This course provides an introduction to theories of second language acquisition (SLA), as well as methods and materials for Teaching English to Speakers of Other Languages (TESOL), particularly adult language learners. Students will be required to investigate current issues in the field of TESOL and SLA to then extend and apply the knowledge to language learning observations and/or volunteer tutoring experiences. Demonstration of mastery of teaching methodology will be through development of materials or a learning tool for language learners dictated by student goals and interests. Students will be required to present this tool or course material in class. Recommended pre-/co-requisite: LNGS 3250 & LING 3400. These courses are not required, but they are recommended for students to have requisite background knowledge (3400 required for TESOL certificate students). Counts three credits toward the TESOL Certificate.
LING 5101 ESL Teaching Practicum: Language
Through this 1-credit course, students focus on the topic of teaching oral English language, while gaining experience in the practice of English-language teaching to international students, faculty, and staff at the University. This experience is an excellent opportunity to gain teaching experience under the supervision of an experienced mentor. For every 1 hour of credit, students must meet with the instructor for 5 classroom & practice 33 hours.
LING 5102 ESL Teaching Practicum: Culture
Through this 1-credit course, students focus on the topic of culture in ESL, while gaining experience in the practice of English-language teaching to international students, faculty, and staff at the University. This experience is an excellent opportunity to gain teaching experience under the supervision of an experienced mentor. For every 1 hour of credit, students must meet with an instructor for 5 classroom & practice 33 hours.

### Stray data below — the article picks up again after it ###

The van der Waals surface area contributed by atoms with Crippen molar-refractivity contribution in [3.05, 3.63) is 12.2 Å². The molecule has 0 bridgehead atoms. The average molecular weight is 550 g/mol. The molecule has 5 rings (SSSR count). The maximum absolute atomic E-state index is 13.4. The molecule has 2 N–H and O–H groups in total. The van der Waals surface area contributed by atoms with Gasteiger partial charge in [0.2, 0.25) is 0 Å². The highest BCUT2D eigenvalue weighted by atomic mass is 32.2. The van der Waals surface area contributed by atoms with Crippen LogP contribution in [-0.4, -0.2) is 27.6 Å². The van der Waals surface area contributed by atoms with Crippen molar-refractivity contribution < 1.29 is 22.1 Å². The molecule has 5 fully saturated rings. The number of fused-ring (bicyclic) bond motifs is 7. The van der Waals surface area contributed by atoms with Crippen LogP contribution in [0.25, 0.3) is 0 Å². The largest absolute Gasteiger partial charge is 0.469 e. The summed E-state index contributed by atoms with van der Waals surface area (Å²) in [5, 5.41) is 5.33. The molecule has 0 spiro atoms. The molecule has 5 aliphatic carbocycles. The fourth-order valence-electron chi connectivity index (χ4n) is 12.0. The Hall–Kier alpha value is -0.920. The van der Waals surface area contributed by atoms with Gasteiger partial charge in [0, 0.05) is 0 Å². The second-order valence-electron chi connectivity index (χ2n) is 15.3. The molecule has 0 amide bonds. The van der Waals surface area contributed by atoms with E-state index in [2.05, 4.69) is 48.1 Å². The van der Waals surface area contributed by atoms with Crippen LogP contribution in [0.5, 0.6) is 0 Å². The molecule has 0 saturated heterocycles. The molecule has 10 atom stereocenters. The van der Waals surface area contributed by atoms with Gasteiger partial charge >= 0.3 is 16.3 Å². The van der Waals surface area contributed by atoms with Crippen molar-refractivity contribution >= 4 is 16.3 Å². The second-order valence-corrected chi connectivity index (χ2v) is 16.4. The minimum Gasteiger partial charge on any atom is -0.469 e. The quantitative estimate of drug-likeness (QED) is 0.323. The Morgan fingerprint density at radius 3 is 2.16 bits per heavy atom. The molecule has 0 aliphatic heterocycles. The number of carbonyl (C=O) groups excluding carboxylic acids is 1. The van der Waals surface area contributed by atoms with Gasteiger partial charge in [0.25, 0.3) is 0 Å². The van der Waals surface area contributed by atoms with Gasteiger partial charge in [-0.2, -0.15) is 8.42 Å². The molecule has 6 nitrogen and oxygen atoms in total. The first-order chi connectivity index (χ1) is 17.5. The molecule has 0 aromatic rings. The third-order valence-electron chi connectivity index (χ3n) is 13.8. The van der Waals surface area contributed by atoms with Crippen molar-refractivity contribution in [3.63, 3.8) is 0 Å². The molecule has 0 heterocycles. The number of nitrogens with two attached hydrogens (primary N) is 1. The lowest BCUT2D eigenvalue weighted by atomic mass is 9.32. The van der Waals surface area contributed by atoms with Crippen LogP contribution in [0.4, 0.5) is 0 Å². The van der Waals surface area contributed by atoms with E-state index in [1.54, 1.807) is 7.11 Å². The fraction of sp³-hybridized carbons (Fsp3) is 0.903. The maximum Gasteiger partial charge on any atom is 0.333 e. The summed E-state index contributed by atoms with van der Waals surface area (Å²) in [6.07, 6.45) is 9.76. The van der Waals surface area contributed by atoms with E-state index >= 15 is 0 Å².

LING 5103 ESL Teaching Practicum: Writing
Through this 1-credit course, students focus on the topic of writing in an L2, while gaining experience in the practice of English-language teaching to international students, faculty, and staff at the University. Students will develop writing lessons and plans, tutor language learners in various writing venues, and learn and reflect on how to give effective feedback for different types of writing. This experience is an excellent opportunity to gain teaching experience under the supervision of an experienced mentor. For every 1 hour of credit, students must meet with an instructor for 5 classroom & practice 33 hours.
LNGS 2240 Southern American English
This course introduces students to the history and structure of the dialectology of the American South. It begins with Standard American English and the concept of standard language, proceeding to Southern Regional Standard, and then to a survey of the main points of structure of both Coastal and Inland (Appalachian) Southern. It concludes with a discussion of hypotheses relating to the history and sociolinguistics of Southern. There are two graded homework assignments and a final examination at the time scheduled by the University.
PSYC 4110 Psycholinguistics
This seminar focuses on the psychological processes that underlie the acquisition and the use of language. There is an emphasis on the interaction between linguistic skills and other cognitive skills. The course also looks at flexibility of language and language use, and the influence of psycholinguistic processes on reading and writing, the social use of language, and language in other modalities. There will be a focus on learnability and teachability issues. Enrollment is limited to Psychology majors.
PSYC 4120 Psychology of Reading